Maria Harper. She’s fantastic designer who makes costumes. She was absolutely just divine in her creation of making that. Maria has been working with Cee Lo, as far as constructing his costumes, for a little while now. She had done things for Cee Lo when he was in Goody Mob and worked with other artists in Goody Mob. She did everything – the outfit, the headpiece.
How heavy was it?
It’s the lightest outfit ever. It was a jumpsuit, Velcro-ed in the front. The wings, he put those on like you would a backpack. Then it was the chain metal-mirror headpiece. It all fit in a flat box. The heaviest thing was maybe the headpiece. I would say that weighed about 12 pounds. The reaction from people was priceless because he didn’t rehearse in the costume. Everyone else was rehearsing in their costumes, but he had on a T-shirt and flip flops. So when he walked out [in the costume], it was, “Oh damn!” He owned it. Everyone literally stopped what they were doing and cheered. It was the greatest thing ever.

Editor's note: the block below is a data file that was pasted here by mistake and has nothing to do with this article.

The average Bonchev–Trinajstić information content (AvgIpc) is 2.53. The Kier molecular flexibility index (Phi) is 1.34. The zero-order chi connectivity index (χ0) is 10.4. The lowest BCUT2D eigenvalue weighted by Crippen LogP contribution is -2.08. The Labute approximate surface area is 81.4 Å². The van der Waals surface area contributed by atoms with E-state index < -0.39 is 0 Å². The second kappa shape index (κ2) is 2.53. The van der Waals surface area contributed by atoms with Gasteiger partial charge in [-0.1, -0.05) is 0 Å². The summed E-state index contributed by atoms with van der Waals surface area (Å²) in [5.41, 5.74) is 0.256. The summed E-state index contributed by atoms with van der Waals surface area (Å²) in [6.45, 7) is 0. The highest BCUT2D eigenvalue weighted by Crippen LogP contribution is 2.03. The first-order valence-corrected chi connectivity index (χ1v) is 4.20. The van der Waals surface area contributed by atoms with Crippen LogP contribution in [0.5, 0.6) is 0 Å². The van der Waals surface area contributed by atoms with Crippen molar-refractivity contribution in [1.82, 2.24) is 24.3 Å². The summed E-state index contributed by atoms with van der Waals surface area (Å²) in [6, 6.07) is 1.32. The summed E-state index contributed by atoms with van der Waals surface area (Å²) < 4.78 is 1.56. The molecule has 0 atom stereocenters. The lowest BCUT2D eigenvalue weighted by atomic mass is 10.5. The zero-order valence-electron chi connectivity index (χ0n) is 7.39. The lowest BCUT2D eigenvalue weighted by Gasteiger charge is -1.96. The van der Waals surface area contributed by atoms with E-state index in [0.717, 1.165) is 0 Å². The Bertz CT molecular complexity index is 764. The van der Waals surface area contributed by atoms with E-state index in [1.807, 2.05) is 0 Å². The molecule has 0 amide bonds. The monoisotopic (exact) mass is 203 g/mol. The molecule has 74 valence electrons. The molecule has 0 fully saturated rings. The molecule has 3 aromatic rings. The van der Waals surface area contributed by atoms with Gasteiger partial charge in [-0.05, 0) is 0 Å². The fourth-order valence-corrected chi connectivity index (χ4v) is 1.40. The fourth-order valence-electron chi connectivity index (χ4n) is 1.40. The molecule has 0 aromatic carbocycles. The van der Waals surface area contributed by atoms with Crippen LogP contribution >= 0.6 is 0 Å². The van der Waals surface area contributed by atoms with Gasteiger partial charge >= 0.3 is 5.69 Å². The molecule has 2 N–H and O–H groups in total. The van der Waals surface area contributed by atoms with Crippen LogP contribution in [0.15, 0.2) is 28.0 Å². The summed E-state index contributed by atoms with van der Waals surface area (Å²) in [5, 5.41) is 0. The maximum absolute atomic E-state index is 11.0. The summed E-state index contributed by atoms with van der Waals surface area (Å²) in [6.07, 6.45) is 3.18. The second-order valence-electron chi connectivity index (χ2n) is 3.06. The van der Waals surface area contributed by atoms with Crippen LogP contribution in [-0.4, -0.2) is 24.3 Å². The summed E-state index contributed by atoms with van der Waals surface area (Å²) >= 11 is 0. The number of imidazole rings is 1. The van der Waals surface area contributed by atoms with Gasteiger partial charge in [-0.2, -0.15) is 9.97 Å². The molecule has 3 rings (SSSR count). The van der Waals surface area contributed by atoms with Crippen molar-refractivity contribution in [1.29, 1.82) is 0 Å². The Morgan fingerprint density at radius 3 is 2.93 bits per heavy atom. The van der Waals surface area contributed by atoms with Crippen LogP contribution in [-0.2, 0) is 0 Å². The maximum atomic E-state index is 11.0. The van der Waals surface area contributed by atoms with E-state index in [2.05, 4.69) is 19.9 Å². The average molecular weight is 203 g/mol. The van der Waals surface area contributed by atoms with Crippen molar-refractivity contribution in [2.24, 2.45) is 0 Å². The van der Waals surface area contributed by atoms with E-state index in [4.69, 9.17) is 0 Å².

Did you have a part in Gwyneth’s outfit?
Gwyneth Paltrow’s stylist reached out to me, and I let her know what we were doing. I also sent her stylist a photo. I originally thought she was going to be wearing something different because we came up with a [different] color for her to wear. Originally it was going to be a crimson red jumpsuit. Looking back, I liked that she ended up wearing black. It worked well with what we were doing. I thought she looked absolutely gorgeous. And the shoes. Ow! I saw the rehearsal, and she handled it like a pro.